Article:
by Jim Plavecsky
With a national unemployment level at its lowest point in years, many manufacturing companies are experiencing labor shortages. Wages are rising in manufacturing as service-sector competition for valuable manpower intensifies. Floor space can also be a problem as many wood and aluminum window manufacturers diversify, adding vinyl windows to their product lines due to their ever-increasing popularity. One solution to the manpower issue that also most effectively uses available space is vertical automation for insulating glass.Insulating glass (IG) production historically has been a labor-intensive operation involving many separate steps such as spacer cutting, desiccant filling, frame assembly, sealant extrusion and/or gunning, and in some cases, oven-curing. Using vertical automation set up in stages, an IG manufacturer can utilize a building-block approach to minimize manpower and space requirements while allowing for future expansion as production requirements grow.
The unique thing about a vertical system is that when production requirements do grow, the IG manufacturer can double his maximum output without doubling manpower requirements. This is accomplished by placing two vertical lines side by side in a mirror-image fashion. One line runs from left to right while the mirror-image line runs right to left. Because the lines are automated, operators can be placed between the two lines and effectively perform their tasks in duplicate on both lines. This means doubling the output without doubling the manpower. For example, Willian Ltd. of the UK has just introduced a vertical line for production of dual-seal insulating glass using Edgetech's Super Spacer® product. As shown from left to right in Illustration 1, the line includes a vertical rack, glass washer, an inspection rack, a tilt application station, muntin installation station and an automatic assembly station. Sealant application is then accomplished by integrating an automatic vertical gunning station supplied by either Spadix or Lenhardt.
Such a line is capable of producing 600 IG units in an eight-hour shift with only three operators (four if installing grids). The operators perform the following tasks:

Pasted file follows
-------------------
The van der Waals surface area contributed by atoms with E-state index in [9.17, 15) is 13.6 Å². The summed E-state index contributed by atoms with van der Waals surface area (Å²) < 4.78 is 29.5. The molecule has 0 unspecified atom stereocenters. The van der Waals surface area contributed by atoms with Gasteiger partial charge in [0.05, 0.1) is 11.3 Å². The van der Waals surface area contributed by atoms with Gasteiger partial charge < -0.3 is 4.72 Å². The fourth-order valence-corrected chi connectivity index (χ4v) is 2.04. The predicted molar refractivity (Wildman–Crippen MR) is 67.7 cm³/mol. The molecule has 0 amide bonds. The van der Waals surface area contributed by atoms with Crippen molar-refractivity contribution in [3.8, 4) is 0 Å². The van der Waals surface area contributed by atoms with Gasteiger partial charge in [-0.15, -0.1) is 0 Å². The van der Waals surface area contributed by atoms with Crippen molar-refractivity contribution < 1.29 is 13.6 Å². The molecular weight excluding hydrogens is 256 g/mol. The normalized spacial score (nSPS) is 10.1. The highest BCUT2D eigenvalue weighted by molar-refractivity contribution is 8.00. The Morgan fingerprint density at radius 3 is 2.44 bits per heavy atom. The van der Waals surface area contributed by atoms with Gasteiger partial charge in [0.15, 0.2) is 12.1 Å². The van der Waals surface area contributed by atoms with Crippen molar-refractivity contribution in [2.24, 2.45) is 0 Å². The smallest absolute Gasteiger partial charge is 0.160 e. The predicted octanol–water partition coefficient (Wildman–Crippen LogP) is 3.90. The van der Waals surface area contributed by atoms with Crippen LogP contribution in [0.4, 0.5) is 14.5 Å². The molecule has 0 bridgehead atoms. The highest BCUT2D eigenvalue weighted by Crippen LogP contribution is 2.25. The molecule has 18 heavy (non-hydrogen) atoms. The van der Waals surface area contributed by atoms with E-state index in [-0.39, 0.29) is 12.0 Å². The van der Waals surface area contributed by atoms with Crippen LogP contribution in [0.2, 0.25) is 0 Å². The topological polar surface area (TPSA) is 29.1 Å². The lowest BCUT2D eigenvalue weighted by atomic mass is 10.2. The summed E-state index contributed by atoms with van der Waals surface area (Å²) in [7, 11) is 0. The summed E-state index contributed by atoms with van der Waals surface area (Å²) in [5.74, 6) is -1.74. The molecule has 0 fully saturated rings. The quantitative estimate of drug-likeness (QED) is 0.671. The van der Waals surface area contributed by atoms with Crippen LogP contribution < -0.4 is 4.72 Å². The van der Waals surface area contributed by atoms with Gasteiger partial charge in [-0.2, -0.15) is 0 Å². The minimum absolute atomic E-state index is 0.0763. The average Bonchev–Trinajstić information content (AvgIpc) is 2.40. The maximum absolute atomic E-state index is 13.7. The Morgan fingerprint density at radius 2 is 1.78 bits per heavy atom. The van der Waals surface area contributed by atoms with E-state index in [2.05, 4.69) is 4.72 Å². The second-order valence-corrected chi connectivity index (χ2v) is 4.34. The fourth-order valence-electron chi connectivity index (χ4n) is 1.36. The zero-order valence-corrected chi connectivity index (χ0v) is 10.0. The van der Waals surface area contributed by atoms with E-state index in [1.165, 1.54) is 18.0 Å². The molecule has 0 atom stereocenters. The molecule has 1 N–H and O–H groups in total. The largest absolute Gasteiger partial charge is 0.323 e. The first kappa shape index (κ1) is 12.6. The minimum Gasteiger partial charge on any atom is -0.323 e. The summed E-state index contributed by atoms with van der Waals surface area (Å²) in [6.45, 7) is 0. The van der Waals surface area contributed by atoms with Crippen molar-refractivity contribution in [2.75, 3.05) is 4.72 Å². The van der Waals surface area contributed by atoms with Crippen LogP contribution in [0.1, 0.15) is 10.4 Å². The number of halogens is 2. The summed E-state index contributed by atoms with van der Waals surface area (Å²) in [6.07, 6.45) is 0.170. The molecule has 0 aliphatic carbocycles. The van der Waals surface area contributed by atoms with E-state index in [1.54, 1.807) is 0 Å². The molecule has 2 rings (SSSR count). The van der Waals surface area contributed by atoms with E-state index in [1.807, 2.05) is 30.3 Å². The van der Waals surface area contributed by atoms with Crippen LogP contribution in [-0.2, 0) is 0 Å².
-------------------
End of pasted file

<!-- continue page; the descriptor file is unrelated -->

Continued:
The line itself takes up an area less than 100 feet long by 20 feet wide.
Now, if the IG manufacturer wishes to double production, a second tilt-application station can be added, in series, to expand the production capability to 1,000 units per shift with the addition of only one applicator. This line is shown in Illustration 2.
But what if we needed to increase our production to 2,000 units per shift? Another way of expanding our original line is to install a second, mirror-image line in parallel. This line, shown in Illustration 3, doubles the output of the original line while employing only one additional operator.
By combining equipment and operators both in series and parallel fashion, we can assemble the line shown in Illustration 4, capable of producing as many as 2,000 dual-seal IG units in an eight-hour shift.
Vertical production systems have been popular in Europe for years, mainly as a result of limited space availability. In North America, however, space and manpower have, for years, been relatively abundant. Therefore horizontal production systems have proliferated here for residential glass, with vertical systems being used mainly for commercial glass where larger lites of glass lend themselves well to vertical handling equipment.
Today, with manpower often in short supply, North American IG manufacturers have reason to give vertical systems a second lookeven if space is not necessarily a concern. Vertical systems put glass and frame systems at eye-level, allowing operators to quickly inspect glass and install grid assemblies. Vertical systems also facilitate cost-effective layouts where operators can be placed between two parallel production lines to share the operating duties across lines. This maximizes the use of manpower employed and optimizes the productivity of the IG production line.USG Jim Plavecsky is director of business development at Edgetech I.G. in Cambridge, OH. He has worked in the industry for more than a decade.
© Copyright 1998 Key Communications, Inc. All rights reserved. No reproduction of any type without expressed written permission.